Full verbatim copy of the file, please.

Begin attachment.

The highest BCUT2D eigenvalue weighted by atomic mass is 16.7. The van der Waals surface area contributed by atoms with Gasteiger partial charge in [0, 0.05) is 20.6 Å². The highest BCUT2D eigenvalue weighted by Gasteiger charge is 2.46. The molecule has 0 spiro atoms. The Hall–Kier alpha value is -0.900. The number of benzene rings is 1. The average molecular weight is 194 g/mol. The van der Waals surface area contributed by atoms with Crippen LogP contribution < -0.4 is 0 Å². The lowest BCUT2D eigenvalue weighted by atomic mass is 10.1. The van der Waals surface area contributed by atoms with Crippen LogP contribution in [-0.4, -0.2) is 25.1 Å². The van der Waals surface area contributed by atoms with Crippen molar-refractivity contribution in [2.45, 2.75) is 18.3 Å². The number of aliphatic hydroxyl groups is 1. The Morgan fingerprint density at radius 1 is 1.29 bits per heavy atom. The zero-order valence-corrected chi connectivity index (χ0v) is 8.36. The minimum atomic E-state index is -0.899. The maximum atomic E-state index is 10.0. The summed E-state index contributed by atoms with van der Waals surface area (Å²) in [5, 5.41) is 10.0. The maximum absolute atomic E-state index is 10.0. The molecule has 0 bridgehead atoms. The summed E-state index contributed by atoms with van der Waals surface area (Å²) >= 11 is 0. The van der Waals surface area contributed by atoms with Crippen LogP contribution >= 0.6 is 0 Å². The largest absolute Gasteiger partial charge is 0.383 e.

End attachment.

The highest BCUT2D eigenvalue weighted by atomic mass is 16.7. The van der Waals surface area contributed by atoms with Gasteiger partial charge in [0, 0.05) is 20.6 Å². The highest BCUT2D eigenvalue weighted by Gasteiger charge is 2.46. The molecule has 0 spiro atoms. The Hall–Kier alpha value is -0.900. The number of benzene rings is 1. The average molecular weight is 194 g/mol. The van der Waals surface area contributed by atoms with Crippen LogP contribution < -0.4 is 0 Å². The lowest BCUT2D eigenvalue weighted by atomic mass is 10.1. The van der Waals surface area contributed by atoms with Crippen LogP contribution in [-0.4, -0.2) is 25.1 Å². The van der Waals surface area contributed by atoms with Crippen molar-refractivity contribution in [2.45, 2.75) is 18.3 Å². The number of aliphatic hydroxyl groups is 1. The Morgan fingerprint density at radius 1 is 1.29 bits per heavy atom. The zero-order valence-corrected chi connectivity index (χ0v) is 8.36. The minimum atomic E-state index is -0.899. The maximum atomic E-state index is 10.0. The summed E-state index contributed by atoms with van der Waals surface area (Å²) in [5, 5.41) is 10.0. The maximum absolute atomic E-state index is 10.0. The molecule has 0 bridgehead atoms. The summed E-state index contributed by atoms with van der Waals surface area (Å²) >= 11 is 0. The van der Waals surface area contributed by atoms with Crippen LogP contribution >= 0.6 is 0 Å². The largest absolute Gasteiger partial charge is 0.383 e.